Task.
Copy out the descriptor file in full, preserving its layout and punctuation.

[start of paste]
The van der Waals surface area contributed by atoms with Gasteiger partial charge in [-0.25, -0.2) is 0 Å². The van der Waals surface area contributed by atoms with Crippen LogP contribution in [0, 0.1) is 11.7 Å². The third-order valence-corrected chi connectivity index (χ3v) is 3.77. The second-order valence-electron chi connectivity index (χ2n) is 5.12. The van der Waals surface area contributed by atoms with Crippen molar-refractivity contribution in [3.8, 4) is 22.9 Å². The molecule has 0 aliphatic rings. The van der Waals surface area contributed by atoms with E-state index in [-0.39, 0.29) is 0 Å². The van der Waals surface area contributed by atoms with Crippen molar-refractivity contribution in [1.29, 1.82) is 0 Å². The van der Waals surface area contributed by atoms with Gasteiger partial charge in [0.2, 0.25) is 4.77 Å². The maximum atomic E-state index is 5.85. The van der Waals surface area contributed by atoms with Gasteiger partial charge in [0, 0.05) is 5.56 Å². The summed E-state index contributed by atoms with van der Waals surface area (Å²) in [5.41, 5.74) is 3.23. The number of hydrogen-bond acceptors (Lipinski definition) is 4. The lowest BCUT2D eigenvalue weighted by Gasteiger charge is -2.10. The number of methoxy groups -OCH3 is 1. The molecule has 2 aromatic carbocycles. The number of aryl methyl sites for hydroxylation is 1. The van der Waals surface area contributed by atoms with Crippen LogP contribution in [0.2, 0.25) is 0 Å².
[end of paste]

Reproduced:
The van der Waals surface area contributed by atoms with Gasteiger partial charge in [-0.25, -0.2) is 0 Å². The van der Waals surface area contributed by atoms with Crippen LogP contribution in [0, 0.1) is 11.7 Å². The third-order valence-corrected chi connectivity index (χ3v) is 3.77. The second-order valence-electron chi connectivity index (χ2n) is 5.12. The van der Waals surface area contributed by atoms with Crippen molar-refractivity contribution in [3.8, 4) is 22.9 Å². The molecule has 0 aliphatic rings. The van der Waals surface area contributed by atoms with E-state index in [-0.39, 0.29) is 0 Å². The van der Waals surface area contributed by atoms with Crippen molar-refractivity contribution in [1.29, 1.82) is 0 Å². The van der Waals surface area contributed by atoms with Gasteiger partial charge in [0.2, 0.25) is 4.77 Å². The maximum atomic E-state index is 5.85. The van der Waals surface area contributed by atoms with Gasteiger partial charge in [0, 0.05) is 5.56 Å². The summed E-state index contributed by atoms with van der Waals surface area (Å²) in [5.41, 5.74) is 3.23. The number of hydrogen-bond acceptors (Lipinski definition) is 4. The lowest BCUT2D eigenvalue weighted by Gasteiger charge is -2.10. The number of methoxy groups -OCH3 is 1. The molecule has 2 aromatic carbocycles. The number of aryl methyl sites for hydroxylation is 1. The van der Waals surface area contributed by atoms with Crippen LogP contribution in [0.2, 0.25) is 0 Å².